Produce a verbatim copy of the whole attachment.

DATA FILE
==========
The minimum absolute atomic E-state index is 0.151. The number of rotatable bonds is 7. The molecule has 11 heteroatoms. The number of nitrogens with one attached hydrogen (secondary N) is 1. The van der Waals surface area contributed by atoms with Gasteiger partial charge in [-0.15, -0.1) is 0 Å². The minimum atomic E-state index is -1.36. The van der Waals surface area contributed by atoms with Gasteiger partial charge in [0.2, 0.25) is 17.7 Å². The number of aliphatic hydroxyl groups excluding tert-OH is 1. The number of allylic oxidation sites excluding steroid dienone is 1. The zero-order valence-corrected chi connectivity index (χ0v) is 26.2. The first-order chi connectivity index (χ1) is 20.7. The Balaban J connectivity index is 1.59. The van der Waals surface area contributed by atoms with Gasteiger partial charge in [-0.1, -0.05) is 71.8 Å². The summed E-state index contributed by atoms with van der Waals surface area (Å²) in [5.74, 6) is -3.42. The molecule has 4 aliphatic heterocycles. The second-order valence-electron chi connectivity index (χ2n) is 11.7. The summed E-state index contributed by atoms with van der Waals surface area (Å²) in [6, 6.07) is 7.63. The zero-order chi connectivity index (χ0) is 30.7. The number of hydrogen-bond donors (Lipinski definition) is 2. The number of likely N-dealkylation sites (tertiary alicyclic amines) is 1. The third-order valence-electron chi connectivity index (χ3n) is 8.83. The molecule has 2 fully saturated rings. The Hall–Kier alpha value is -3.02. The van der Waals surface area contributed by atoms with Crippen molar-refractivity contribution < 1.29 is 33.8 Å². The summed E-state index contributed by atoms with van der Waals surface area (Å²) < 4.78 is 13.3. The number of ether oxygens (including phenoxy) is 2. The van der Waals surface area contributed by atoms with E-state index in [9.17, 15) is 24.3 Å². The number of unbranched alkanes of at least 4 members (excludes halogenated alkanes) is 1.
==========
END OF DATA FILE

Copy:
The minimum absolute atomic E-state index is 0.151. The number of rotatable bonds is 7. The molecule has 11 heteroatoms. The number of nitrogens with one attached hydrogen (secondary N) is 1. The van der Waals surface area contributed by atoms with Gasteiger partial charge in [-0.15, -0.1) is 0 Å². The minimum atomic E-state index is -1.36. The van der Waals surface area contributed by atoms with Gasteiger partial charge in [0.2, 0.25) is 17.7 Å². The number of aliphatic hydroxyl groups excluding tert-OH is 1. The number of allylic oxidation sites excluding steroid dienone is 1. The zero-order valence-corrected chi connectivity index (χ0v) is 26.2. The first-order chi connectivity index (χ1) is 20.7. The Balaban J connectivity index is 1.59. The van der Waals surface area contributed by atoms with Gasteiger partial charge in [-0.1, -0.05) is 71.8 Å². The summed E-state index contributed by atoms with van der Waals surface area (Å²) in [5.74, 6) is -3.42. The molecule has 4 aliphatic heterocycles. The second-order valence-electron chi connectivity index (χ2n) is 11.7. The summed E-state index contributed by atoms with van der Waals surface area (Å²) in [6, 6.07) is 7.63. The zero-order chi connectivity index (χ0) is 30.7. The number of hydrogen-bond donors (Lipinski definition) is 2. The number of likely N-dealkylation sites (tertiary alicyclic amines) is 1. The third-order valence-electron chi connectivity index (χ3n) is 8.83. The molecule has 2 fully saturated rings. The Hall–Kier alpha value is -3.02. The van der Waals surface area contributed by atoms with Crippen molar-refractivity contribution < 1.29 is 33.8 Å². The summed E-state index contributed by atoms with van der Waals surface area (Å²) < 4.78 is 13.3. The number of ether oxygens (including phenoxy) is 2. The van der Waals surface area contributed by atoms with E-state index in [9.17, 15) is 24.3 Å². The number of unbranched alkanes of at least 4 members (excludes halogenated alkanes) is 1.